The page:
Global Semiconductor Sector Set To Grow, Though Casualties Likely To Continue

Global Semiconductor Sector Set To Grow, Though Casualties Likely To Continue

The outlook for the global semiconductor sector appears upbeat, despite gloomy earnings outlooks and potential slowdown in consolidation.

To date, trade tensions between the U.S. and China have infiltrated the semiconductor space, spurring fears about companies’ future financial prospects.

Uncertainties over China’s production capabilities and dependency on high-end chips have risen, for example, along with jitters about protracted feuds and tariffs between the world’s two dominant economies.

Tammy Kiely of the Goldman Sachs Investment Banking Division recently noted that as “trade tensions continue to intensify, semiconductors, one of the world’s most important and complex industries, have emerged as a key point of contention.”

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These frictions raise the stakes for an industry that has received heightened attention from a regulatory perspective, and Kiely said that given the size of the sector, as well as “its importance from a technology and military perspective, many countries are very focused on their semiconductor assets.”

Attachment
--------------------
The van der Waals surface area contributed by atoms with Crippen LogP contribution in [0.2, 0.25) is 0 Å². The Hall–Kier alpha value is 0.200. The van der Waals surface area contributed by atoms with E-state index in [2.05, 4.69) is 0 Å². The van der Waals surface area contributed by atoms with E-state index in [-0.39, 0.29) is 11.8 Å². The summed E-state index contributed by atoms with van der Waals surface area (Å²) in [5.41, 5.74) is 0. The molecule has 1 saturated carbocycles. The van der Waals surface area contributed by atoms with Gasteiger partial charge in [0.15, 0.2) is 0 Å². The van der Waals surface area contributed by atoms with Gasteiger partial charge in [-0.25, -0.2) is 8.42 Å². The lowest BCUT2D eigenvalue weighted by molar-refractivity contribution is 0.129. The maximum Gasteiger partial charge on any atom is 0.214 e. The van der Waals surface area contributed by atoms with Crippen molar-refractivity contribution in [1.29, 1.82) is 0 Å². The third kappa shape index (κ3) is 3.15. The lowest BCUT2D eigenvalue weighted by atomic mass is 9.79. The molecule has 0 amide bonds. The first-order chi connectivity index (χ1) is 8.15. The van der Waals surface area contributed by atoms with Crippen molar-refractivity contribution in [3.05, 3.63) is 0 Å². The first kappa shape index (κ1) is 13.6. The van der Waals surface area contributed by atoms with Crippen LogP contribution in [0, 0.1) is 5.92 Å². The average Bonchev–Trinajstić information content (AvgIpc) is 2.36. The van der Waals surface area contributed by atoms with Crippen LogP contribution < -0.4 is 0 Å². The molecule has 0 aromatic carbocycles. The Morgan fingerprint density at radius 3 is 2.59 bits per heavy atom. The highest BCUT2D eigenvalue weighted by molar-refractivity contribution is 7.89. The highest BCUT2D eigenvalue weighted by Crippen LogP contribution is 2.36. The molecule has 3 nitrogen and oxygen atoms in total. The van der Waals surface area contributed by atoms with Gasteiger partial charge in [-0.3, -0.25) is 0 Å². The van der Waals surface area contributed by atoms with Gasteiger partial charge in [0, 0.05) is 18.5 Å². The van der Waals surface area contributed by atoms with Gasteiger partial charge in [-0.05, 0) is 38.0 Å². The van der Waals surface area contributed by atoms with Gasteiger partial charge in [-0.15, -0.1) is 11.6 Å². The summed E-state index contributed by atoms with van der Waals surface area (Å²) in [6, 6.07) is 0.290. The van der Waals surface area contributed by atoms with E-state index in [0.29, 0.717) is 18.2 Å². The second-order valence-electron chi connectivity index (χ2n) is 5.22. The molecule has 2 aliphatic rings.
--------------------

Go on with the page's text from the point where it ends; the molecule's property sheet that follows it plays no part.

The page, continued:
Indeed, trade-related uncertainties appear to have increased risks related to the global supply chain, as well as international product sales, while generally posing a threat to the recent wave of consolidation in the industry.

South Korea’s Samsung Electronics (KRX:005930), for example, saw its stock shed around 3% intraday Tuesday after it unleashed a profit warning for the fourth quarter of 2018. The company released relatively rare expectations of a quarterly operating profit decline of roughly 29% year-on-year, as well as a sales decline of about 11% over the same period.

The news followed hot on the heels of U.S. tech giant Apple’s (Nasdaq: AAPL) downwardly revised earnings guidance earlier in January, including around 10% less revenue than initially expected. The alert, which was the firm’s first in almost twenty years, was largely a casualty of U.S.-China trade relations. 

Apple CEO Tim Cook noted that while the company anticipated “some challenges in key emerging markets, we did not foresee the magnitude of the economic deceleration, particularly in Greater China.”

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Disclosure: The author does not hold any positions in the financial instruments referenced in the materials provided.

The analysis in this material is provided for information only and is not ...

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